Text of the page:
I'm a big fan of any fabric craft that doesn't require sewing. A tack here and there is okay, just to hold things in place. Beyond that, I lose interest. When one does not own a sewing machine, it is easy to lose interest.
These pillows are strictly decorative. They are not meant to be used, just admired. If you want a functional pillow you can rest your head or tired feetsies on, stop reading. If you want something pretty and impractical, then keep going.
What you need: old throw pillows, fabric, SHARP scissors. Optional: needle and matching thread.
The pillows pictured above are destined for my daughter's bed. She's upgrading from a dorm room twin to a full-sized apartment bed. After spending more money than I really cared to on new bedding, I wanted to find a way to add punch and save pesos. I found a tutorial for no-sew pillow covers on Pinterest. It looked so easy, but as is often the case with the DIY projects on this site, there's an awful lot they don't tell you. In this instance, it would have been nice to know ahead of time that thin, flimsy fabric is the ideal for this kind of project. But I didn't know that (or was too stupid to read between the lines), and by the time I figured out this fact of life on my own, it was too late.
The pillow on the right (above) was recovered in a pink broadcloth. The other two pillows got a make-over in a purple felted fabric with sequins. Both of the fabrics were remnants. I spent a grand total of $17.13 (including tax) on fabric and got three brand new pillows. Not a bad deal!
Now for MY tutorial. This is the pink broadcloth and it was completely no-sew:
This pillow was approximately 18" square. Typical fabric runs 45" wide on the bolt, and for a pillow this size, the bolt width was plenty. For the length, the Pinterest tutorial said it should be 3X the length of the pillow. That seemed awfully short to me, so I got 2 1/2 yards to compensate for any rookie mistakes. This turned out to be a good thing.
(L) The grey blob (it's actually a light green) is the old throw pillow peeping out of its pink bed.
(R) The trick here is to position the pillow on the fabric in such a way that the outside flap (in this case, coming DOWN over the pillow) is sitting square in the middle. If the flap is positioned too high or too low, your decorative square knot won't hide it.
The first time I tried to recover this pillow using the Pinterest tutorial, I discovered the broadcloth, when the side "wings" were all gathered up to tie, was too thick to allow a proper square knot. This is why thin, flimsy materials work best.
(L) If your fabric is on the thick side, you will need to thin the herd. Using very sharp scissors (mine was like a butter knife, another lesson learned), cut away the top layer of the "wings" starting about 2" away from the pillow and cutting all the way to the ends.
(R) Here's what your recovering job should look like at this point, with the side wings thinned out. Honestly, it appears like I'm working on two different pillows: a pink one and a lavender one. Stupid camera.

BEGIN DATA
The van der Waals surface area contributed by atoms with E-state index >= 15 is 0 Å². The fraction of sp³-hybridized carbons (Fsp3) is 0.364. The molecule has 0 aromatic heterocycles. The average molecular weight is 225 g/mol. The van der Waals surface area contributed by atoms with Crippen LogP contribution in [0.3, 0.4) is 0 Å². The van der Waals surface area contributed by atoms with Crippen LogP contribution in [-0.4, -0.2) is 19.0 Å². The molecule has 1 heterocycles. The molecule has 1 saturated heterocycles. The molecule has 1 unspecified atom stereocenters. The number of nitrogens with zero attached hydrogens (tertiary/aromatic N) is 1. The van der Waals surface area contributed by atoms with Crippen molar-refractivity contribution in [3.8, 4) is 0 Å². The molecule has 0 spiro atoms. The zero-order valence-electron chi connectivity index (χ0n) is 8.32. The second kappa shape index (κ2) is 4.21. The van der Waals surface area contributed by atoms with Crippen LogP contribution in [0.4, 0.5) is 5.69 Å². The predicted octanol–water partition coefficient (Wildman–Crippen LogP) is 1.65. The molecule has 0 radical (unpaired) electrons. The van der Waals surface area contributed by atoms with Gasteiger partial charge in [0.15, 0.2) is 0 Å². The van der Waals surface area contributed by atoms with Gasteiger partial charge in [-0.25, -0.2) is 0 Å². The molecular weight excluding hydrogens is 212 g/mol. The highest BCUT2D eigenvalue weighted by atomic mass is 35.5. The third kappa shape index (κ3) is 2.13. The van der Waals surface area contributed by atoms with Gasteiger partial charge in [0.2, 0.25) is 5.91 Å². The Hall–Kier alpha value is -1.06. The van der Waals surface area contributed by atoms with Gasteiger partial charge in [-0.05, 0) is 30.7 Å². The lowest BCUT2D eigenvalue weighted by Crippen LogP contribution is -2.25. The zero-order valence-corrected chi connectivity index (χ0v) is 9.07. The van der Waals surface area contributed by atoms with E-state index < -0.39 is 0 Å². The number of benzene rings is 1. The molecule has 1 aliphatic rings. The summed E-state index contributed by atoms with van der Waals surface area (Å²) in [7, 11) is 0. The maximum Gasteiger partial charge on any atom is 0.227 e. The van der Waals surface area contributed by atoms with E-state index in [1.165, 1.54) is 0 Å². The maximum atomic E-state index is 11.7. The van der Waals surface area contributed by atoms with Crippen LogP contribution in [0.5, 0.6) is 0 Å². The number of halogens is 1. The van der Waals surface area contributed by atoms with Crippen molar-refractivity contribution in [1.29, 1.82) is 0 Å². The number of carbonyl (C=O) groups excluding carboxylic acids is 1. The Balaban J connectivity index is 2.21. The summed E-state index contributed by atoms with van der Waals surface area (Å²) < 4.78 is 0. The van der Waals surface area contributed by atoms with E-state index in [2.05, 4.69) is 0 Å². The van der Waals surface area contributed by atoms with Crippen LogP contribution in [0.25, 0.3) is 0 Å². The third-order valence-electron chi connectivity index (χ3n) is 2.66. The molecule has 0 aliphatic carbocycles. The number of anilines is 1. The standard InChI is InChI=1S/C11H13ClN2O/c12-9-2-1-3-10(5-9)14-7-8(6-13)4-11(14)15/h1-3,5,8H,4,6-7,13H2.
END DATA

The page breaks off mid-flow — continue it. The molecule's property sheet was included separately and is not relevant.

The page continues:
(L) Fold the top and bottom of one of the side wings toward the middle, kind of like folding paper airplane wings. It's not going to be perfect, and that's okay.
(R) Bring the wing up and over the pillow. Folds and creases are normal and make the pillow prettier. Repeat these two steps for the other side.
(L and M) Tie the wings together, aiming for a square knot. This is where the extra length comes in handy. If your wings are too short, you won't be able to tie a square knot.
(R) If you have fabric that doesn't fray, you can trim and fluff out the ends for a pretty bow on your pillow. I liked this effect, but broadcloth will fray; so I tucked the ends under the flaps, leaving my finished pillow with a plain square knot, as shown below left.
(ML) For reasons I can't remember, but they must have made sense at the time, I whacked off too much fabric when making this pillow. The ends ("wings") were too short, and it was impossible to tie a decent square knot. I tacked the middle down with several stitches to hold things in place, and left it with an unfinished knot.
(MR) I had enough of the purple fabric left over to re-cover a small throw pillow. Here, I actually tacked the fabric to the pillow with a bunch of running stitches, stitching the flap closed.
(R) The left side wing was brought up and over and tucked in. The right side wing was brought up and over, the end folded under and then tacked to the underlying fabric with hidden stitches. Even with the stitching job, this pillow took only about 30 minutes to make. It is more functional than the other two; the tacking will keep the fabric from shifting and coming undone, so it can stand a bit more abuse than the other two. Still, it's purely decorative.
Always wingin' it,
grew a beard after our kids left the house. He decided a mid-life hirsute pursuit was cheaper than a new car, and certainly less hazardous to his health than an affair. If he can have a mid-life crisis, then so can I.